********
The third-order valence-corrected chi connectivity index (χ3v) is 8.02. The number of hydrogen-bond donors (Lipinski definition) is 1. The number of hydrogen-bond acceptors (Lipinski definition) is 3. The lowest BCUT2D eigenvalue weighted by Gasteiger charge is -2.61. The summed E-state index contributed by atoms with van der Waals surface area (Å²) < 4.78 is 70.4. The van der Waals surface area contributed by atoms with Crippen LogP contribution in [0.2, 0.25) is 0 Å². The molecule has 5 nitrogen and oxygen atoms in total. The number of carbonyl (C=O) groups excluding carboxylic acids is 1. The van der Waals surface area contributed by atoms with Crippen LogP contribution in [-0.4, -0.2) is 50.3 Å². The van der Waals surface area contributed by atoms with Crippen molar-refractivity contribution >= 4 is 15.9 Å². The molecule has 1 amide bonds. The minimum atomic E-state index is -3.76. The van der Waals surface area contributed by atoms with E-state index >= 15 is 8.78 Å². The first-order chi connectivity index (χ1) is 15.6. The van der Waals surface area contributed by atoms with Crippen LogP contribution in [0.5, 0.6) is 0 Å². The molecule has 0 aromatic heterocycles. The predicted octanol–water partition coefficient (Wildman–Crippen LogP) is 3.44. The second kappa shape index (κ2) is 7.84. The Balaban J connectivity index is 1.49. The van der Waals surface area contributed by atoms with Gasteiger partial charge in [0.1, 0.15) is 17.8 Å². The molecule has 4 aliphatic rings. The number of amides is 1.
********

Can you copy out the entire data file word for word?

The third-order valence-corrected chi connectivity index (χ3v) is 8.02. The number of hydrogen-bond donors (Lipinski definition) is 1. The number of hydrogen-bond acceptors (Lipinski definition) is 3. The lowest BCUT2D eigenvalue weighted by Gasteiger charge is -2.61. The summed E-state index contributed by atoms with van der Waals surface area (Å²) < 4.78 is 70.4. The van der Waals surface area contributed by atoms with Crippen LogP contribution in [0.2, 0.25) is 0 Å². The molecule has 5 nitrogen and oxygen atoms in total. The number of carbonyl (C=O) groups excluding carboxylic acids is 1. The van der Waals surface area contributed by atoms with Crippen LogP contribution in [-0.4, -0.2) is 50.3 Å². The van der Waals surface area contributed by atoms with Crippen molar-refractivity contribution >= 4 is 15.9 Å². The molecule has 1 amide bonds. The minimum atomic E-state index is -3.76. The van der Waals surface area contributed by atoms with E-state index >= 15 is 8.78 Å². The first-order chi connectivity index (χ1) is 15.6. The van der Waals surface area contributed by atoms with Crippen LogP contribution in [0.5, 0.6) is 0 Å². The molecule has 0 aromatic heterocycles. The predicted octanol–water partition coefficient (Wildman–Crippen LogP) is 3.44. The second kappa shape index (κ2) is 7.84. The Balaban J connectivity index is 1.49. The van der Waals surface area contributed by atoms with Gasteiger partial charge in [0.1, 0.15) is 17.8 Å². The molecule has 4 aliphatic rings. The number of amides is 1.